If you're willing to trade near-term profits for spectacular growth, Kona Grill (NASDAQ:KONA) may hit the spot. The casual dining chain with a classy tropical theme posted a 42% spurt in fourth-quarter revenues yesterday. Unfortunately, the heady top-line gain was offset by a loss of $0.19 per share for the period.

A year ago, I compared Kona to its popular Macadamia Nut Chicken entree. "It sounds appetizing, but there's something a little nutty in every bite," I wrote at the time.

Things haven't changed, really. If you're hungry, Kona Grill is racing to find you. The restaurateur had just nine locations open at the start of last year. It tacked on five units last year, and it will open another six eateries in 2007. In other words, the concept will more than double in size over the span of two years.

Kona Grill's popularity is growing. Comps rose 1.3% this past quarter, despite severe blizzards affecting its Denver location. Same-unit sales would have inched 1.8% higher without the storms. For all of 2006, comps climbed 4% higher.

The unit level growth is important and encouraging. Investors who have latched on to young, popular eateries like P.F. Chang's (NASDAQ:PFCB), Chipotle (NYSE:CMG), and Cheesecake Factory (NASDAQ:CAKE) have been rewarded early in their growth cycles.

Growth at Kona will actually accelerate this year. The company is looking for 44% to 48% in revenue growth in 2007.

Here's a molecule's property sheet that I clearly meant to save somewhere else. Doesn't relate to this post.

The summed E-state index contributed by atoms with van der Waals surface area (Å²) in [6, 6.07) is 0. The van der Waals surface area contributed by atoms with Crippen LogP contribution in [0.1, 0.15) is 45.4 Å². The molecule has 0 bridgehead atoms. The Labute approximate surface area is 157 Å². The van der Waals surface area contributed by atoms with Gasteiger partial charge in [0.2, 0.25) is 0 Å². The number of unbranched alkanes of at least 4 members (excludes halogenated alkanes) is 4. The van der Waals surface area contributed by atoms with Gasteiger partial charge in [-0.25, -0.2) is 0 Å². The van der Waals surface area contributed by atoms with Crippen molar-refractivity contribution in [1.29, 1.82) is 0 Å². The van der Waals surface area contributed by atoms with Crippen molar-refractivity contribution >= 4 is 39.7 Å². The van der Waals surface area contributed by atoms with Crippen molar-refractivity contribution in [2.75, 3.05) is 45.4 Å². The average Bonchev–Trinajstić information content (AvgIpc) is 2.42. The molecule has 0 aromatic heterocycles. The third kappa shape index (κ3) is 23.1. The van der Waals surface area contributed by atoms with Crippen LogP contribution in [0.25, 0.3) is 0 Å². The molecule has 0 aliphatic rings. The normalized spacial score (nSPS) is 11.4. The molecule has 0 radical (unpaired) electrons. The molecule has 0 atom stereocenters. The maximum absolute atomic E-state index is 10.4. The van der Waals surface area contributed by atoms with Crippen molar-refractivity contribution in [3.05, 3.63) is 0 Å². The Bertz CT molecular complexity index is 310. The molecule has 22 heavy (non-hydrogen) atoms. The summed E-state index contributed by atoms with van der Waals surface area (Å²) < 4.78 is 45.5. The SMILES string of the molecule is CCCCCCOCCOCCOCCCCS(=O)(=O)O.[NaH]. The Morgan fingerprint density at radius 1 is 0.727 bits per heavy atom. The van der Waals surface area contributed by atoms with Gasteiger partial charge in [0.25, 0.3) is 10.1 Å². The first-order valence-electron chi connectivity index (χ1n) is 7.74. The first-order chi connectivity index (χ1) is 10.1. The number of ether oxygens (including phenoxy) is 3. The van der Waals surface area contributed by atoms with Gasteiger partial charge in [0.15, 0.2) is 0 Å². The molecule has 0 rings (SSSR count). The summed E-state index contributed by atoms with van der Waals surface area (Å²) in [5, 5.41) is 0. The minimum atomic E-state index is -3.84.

The downside here is that ramping up a concept from such a small base entails beefy expense line items. Since Kona's IPO in 2005, the company has achieved a quarterly profit only once. It may produce a profit in the second or third quarter this year, but will likely post a small loss for the year as a whole.

Another potential pitfall comes from a likely secondary offering later this year. Wall Street has been kind to the stock, sending it 65% higher since its market debut in August 2005. Again, expansion doesn't come cheap, so look for the company to tap the equity market to raise some capital sooner rather than later.

Despite the concerns, I would still keep a close eye on Kona. The company has the flexibility to inch prices higher to match minimum wage hikes. The concept is in its infancy, but it's succeeding in diverse markets. Announcing a secondary offering may create the ideal buying opportunity dip -- that is, of course, as long as you're not a nutty chicken.

For additional info on these restaurants, check out:

Longtime Fool contributor Rick Munarriz has been to Kona, but never a Kona Grill. He does own shares in Cheesecake Factory. He is also part of the Rule Breakers newsletter research team, seeking out tomorrow's ultimate growth stocks a day early. The Fool has a disclosure policy.